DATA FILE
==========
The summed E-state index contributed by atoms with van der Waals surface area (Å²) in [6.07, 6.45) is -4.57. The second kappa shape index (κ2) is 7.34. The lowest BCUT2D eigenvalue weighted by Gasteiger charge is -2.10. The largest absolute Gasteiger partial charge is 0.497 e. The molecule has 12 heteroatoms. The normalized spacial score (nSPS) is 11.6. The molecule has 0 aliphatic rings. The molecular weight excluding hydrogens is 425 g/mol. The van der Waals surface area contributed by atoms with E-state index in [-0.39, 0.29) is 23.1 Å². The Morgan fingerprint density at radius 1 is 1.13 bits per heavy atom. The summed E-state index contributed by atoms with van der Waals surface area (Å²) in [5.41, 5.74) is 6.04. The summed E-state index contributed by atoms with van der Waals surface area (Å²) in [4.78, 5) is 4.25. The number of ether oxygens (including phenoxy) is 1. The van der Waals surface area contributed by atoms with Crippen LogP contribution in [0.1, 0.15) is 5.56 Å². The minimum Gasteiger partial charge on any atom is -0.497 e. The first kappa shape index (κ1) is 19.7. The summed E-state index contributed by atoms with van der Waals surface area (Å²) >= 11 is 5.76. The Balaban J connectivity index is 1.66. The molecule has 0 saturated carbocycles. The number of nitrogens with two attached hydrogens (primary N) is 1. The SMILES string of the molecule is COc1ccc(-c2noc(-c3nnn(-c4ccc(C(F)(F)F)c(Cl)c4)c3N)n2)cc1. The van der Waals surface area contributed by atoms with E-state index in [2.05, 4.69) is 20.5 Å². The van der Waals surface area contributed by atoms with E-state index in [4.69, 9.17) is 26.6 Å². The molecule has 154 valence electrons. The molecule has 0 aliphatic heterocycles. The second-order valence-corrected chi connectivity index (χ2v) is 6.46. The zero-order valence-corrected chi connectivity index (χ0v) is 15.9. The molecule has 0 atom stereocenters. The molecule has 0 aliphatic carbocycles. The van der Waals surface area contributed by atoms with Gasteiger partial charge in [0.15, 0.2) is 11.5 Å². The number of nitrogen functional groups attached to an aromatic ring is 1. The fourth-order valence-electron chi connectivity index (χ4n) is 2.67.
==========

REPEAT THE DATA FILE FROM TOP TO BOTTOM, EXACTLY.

The summed E-state index contributed by atoms with van der Waals surface area (Å²) in [6.07, 6.45) is -4.57. The second kappa shape index (κ2) is 7.34. The lowest BCUT2D eigenvalue weighted by Gasteiger charge is -2.10. The largest absolute Gasteiger partial charge is 0.497 e. The molecule has 12 heteroatoms. The normalized spacial score (nSPS) is 11.6. The molecule has 0 aliphatic rings. The molecular weight excluding hydrogens is 425 g/mol. The van der Waals surface area contributed by atoms with E-state index in [-0.39, 0.29) is 23.1 Å². The Morgan fingerprint density at radius 1 is 1.13 bits per heavy atom. The summed E-state index contributed by atoms with van der Waals surface area (Å²) in [5.41, 5.74) is 6.04. The summed E-state index contributed by atoms with van der Waals surface area (Å²) in [4.78, 5) is 4.25. The number of ether oxygens (including phenoxy) is 1. The van der Waals surface area contributed by atoms with Crippen LogP contribution in [0.1, 0.15) is 5.56 Å². The minimum Gasteiger partial charge on any atom is -0.497 e. The first kappa shape index (κ1) is 19.7. The summed E-state index contributed by atoms with van der Waals surface area (Å²) >= 11 is 5.76. The Balaban J connectivity index is 1.66. The molecule has 0 saturated carbocycles. The number of nitrogens with two attached hydrogens (primary N) is 1. The SMILES string of the molecule is COc1ccc(-c2noc(-c3nnn(-c4ccc(C(F)(F)F)c(Cl)c4)c3N)n2)cc1. The van der Waals surface area contributed by atoms with E-state index in [2.05, 4.69) is 20.5 Å². The van der Waals surface area contributed by atoms with E-state index in [4.69, 9.17) is 26.6 Å². The molecule has 154 valence electrons. The molecule has 0 aliphatic heterocycles. The second-order valence-corrected chi connectivity index (χ2v) is 6.46. The zero-order valence-corrected chi connectivity index (χ0v) is 15.9. The molecule has 0 atom stereocenters. The molecule has 0 aliphatic carbocycles. The van der Waals surface area contributed by atoms with Gasteiger partial charge in [0.15, 0.2) is 11.5 Å². The number of nitrogen functional groups attached to an aromatic ring is 1. The fourth-order valence-electron chi connectivity index (χ4n) is 2.67.